Two explosions near the finishing line of the Boston Marathon which killed three people including an eight-year-old-boy are being probed by the FBI in in a “potential terrorist inquiry”.
Around 140 people were injured in the blasts, at least 17 of them critically. Officials say the injuries include several amputations.
According to media reports in Boston, the eight-year-old boy killed had gone out to hug his dad after he crossed the finish line.
The dad walked on and the boy went back to join his mother and sister, at which point the bomb went off.
Reports suggest his sister’s leg was blown off and his mother was badly injured.
The first explosion came at about 2.50pm local time (6.50pm GMT) on the north side of Boylston Street, about two hours after the winners crossed the line.
Then seconds later another explosion tore into the crowd further away from the finishing line, between 50 and 100 metres from the first blast.
TV footage showed bloodied runners and spectators being treated at the scene alongside blood-splattered pavements and the road strewn with debris.
About 375 Britons were listed as taking part, but there has no been no confirmation of any British casualties.
The FBI has taken over co-ordination of what it described as a "potential terrorist inquiry". Boston police say officers are working around the clock and all leave has been cancelled.
In a televised address President Barack Obama said: “We will find out who did this. We'll find out why they did this.
“Any responsible individuals, any responsible groups, will feel the full weight of justice.”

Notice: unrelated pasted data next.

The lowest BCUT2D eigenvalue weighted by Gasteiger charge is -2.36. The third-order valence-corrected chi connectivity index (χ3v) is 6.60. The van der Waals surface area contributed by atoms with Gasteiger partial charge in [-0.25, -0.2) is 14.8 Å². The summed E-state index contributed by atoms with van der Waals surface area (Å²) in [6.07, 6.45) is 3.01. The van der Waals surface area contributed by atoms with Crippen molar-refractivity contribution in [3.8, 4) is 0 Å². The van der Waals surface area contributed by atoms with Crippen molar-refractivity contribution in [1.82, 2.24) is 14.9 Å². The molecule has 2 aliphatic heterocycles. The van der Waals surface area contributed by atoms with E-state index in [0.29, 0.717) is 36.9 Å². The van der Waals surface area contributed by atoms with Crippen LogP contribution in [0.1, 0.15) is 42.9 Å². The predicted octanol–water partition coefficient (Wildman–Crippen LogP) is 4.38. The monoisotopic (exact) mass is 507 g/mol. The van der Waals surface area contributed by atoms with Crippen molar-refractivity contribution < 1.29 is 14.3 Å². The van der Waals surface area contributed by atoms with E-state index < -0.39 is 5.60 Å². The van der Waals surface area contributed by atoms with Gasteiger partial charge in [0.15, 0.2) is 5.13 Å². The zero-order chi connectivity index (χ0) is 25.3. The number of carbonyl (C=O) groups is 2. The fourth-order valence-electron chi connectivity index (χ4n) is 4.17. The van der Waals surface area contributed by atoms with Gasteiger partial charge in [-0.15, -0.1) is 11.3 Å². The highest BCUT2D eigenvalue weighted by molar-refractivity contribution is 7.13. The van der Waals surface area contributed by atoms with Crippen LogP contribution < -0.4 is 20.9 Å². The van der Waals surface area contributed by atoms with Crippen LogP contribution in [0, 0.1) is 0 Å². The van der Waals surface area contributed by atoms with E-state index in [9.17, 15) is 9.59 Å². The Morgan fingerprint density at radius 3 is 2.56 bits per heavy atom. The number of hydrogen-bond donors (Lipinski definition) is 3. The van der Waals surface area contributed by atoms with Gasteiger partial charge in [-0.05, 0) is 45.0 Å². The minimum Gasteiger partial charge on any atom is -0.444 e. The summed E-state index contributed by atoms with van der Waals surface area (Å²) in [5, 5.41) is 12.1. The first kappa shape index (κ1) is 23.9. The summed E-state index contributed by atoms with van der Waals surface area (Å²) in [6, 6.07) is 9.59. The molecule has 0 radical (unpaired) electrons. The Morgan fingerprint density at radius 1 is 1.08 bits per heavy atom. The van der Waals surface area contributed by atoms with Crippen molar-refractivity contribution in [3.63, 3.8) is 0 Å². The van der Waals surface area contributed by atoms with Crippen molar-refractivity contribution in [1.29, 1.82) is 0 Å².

Anti-terrorism vehicles were put in place around major landmarks while extra protection was reported at the White House.
Police have vowed to review security around the London Marathon following the bomb attack but organisers insist the Sunday race will go on.
Nick Bitel, London Marathon Chief Executive, said: “We are deeply saddened and shocked by the news from Boston. Our immediate thoughts are with the people there and their families.
“It is a very sad day for athletics and for our friends and colleagues in marathon running.
“Our security plan is developed jointly with the Metropolitan Police and we were in contact with them as soon as we heard the news.”
Met Police Chief Superintendent Julia Pendry said: “A security plan is in place for the London Marathon. We will be reviewing our security arrangements in partnership with London Marathon.”
Twitter users have paid tribute to those affected by the blasts, creating a hashtag #prayforboston.
User @ hereforbiebahh wrote: “RIP to all the souls who were affected by the Boston bombing. you'll be in my thoughts and prayers. Heaven gained more angels #PrayForBoston”.
User @Jamimuuy wrote: “You watch movie = you get shot. You go to school = you get shot. You run a marathon = you get bombed. I hate this world. #prayforboston”.
One Direction’s Harry Styles said: “Just heard the news. So terribly sad. thoughts with everyone in Boston .x”
And Australian model Miranda Kerr wrote: “Sending love and prayers to all those affected by the tragic event in Boston”.
Meanwhile Taylor Swift tweeted: “Sending all of my love to Boston after a day of sadness and confusion and not knowing what to say. I just don't understand.”